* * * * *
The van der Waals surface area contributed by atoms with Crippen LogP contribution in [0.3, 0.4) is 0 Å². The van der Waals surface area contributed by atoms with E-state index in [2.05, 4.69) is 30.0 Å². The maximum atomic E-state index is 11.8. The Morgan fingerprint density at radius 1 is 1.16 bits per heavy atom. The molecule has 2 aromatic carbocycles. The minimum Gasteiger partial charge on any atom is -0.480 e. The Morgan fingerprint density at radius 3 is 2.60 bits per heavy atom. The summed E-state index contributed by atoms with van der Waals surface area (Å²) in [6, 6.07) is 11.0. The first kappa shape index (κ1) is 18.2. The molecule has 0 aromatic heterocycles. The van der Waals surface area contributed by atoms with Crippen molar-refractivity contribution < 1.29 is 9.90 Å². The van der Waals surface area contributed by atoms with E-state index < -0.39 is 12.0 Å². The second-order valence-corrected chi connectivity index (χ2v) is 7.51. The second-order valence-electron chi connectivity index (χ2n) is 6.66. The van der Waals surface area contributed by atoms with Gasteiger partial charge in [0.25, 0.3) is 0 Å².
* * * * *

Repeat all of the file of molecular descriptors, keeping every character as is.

The van der Waals surface area contributed by atoms with Crippen LogP contribution in [0.3, 0.4) is 0 Å². The van der Waals surface area contributed by atoms with E-state index in [2.05, 4.69) is 30.0 Å². The maximum atomic E-state index is 11.8. The Morgan fingerprint density at radius 1 is 1.16 bits per heavy atom. The molecule has 2 aromatic carbocycles. The minimum Gasteiger partial charge on any atom is -0.480 e. The Morgan fingerprint density at radius 3 is 2.60 bits per heavy atom. The summed E-state index contributed by atoms with van der Waals surface area (Å²) in [6, 6.07) is 11.0. The first kappa shape index (κ1) is 18.2. The molecule has 0 aromatic heterocycles. The van der Waals surface area contributed by atoms with Crippen molar-refractivity contribution < 1.29 is 9.90 Å². The van der Waals surface area contributed by atoms with E-state index < -0.39 is 12.0 Å². The second-order valence-corrected chi connectivity index (χ2v) is 7.51. The second-order valence-electron chi connectivity index (χ2n) is 6.66. The van der Waals surface area contributed by atoms with Gasteiger partial charge in [0.25, 0.3) is 0 Å².